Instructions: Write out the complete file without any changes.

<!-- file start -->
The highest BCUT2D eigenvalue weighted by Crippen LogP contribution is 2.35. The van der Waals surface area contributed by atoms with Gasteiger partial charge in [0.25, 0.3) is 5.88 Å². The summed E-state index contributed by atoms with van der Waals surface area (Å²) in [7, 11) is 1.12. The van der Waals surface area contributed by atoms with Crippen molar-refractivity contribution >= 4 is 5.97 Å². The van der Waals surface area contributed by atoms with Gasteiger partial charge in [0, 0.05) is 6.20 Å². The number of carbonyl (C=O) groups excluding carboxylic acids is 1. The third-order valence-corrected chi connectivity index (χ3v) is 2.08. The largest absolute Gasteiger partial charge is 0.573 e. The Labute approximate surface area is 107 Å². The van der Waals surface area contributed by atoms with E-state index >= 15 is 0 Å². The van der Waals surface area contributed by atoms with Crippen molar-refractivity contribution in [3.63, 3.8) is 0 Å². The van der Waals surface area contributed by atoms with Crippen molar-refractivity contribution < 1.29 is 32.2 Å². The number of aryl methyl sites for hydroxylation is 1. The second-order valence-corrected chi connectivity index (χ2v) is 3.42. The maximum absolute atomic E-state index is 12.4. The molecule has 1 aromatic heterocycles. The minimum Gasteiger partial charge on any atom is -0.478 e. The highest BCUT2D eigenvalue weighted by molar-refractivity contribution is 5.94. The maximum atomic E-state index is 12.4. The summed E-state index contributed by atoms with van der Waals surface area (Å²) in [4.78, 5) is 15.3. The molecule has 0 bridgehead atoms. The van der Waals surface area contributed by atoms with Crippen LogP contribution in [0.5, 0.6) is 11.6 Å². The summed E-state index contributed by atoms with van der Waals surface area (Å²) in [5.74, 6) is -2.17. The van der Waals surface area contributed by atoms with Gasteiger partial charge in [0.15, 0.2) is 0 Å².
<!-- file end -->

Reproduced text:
The highest BCUT2D eigenvalue weighted by Crippen LogP contribution is 2.35. The van der Waals surface area contributed by atoms with Gasteiger partial charge in [0.25, 0.3) is 5.88 Å². The summed E-state index contributed by atoms with van der Waals surface area (Å²) in [7, 11) is 1.12. The van der Waals surface area contributed by atoms with Crippen molar-refractivity contribution >= 4 is 5.97 Å². The van der Waals surface area contributed by atoms with Gasteiger partial charge in [0, 0.05) is 6.20 Å². The number of carbonyl (C=O) groups excluding carboxylic acids is 1. The third-order valence-corrected chi connectivity index (χ3v) is 2.08. The largest absolute Gasteiger partial charge is 0.573 e. The Labute approximate surface area is 107 Å². The van der Waals surface area contributed by atoms with E-state index >= 15 is 0 Å². The van der Waals surface area contributed by atoms with Crippen molar-refractivity contribution in [3.63, 3.8) is 0 Å². The van der Waals surface area contributed by atoms with Crippen molar-refractivity contribution < 1.29 is 32.2 Å². The number of aryl methyl sites for hydroxylation is 1. The second-order valence-corrected chi connectivity index (χ2v) is 3.42. The maximum absolute atomic E-state index is 12.4. The molecule has 1 aromatic heterocycles. The minimum Gasteiger partial charge on any atom is -0.478 e. The highest BCUT2D eigenvalue weighted by molar-refractivity contribution is 5.94. The maximum atomic E-state index is 12.4. The summed E-state index contributed by atoms with van der Waals surface area (Å²) in [4.78, 5) is 15.3. The molecule has 0 bridgehead atoms. The van der Waals surface area contributed by atoms with Crippen LogP contribution in [0.5, 0.6) is 11.6 Å². The summed E-state index contributed by atoms with van der Waals surface area (Å²) in [5.74, 6) is -2.17. The van der Waals surface area contributed by atoms with Gasteiger partial charge in [0.15, 0.2) is 0 Å².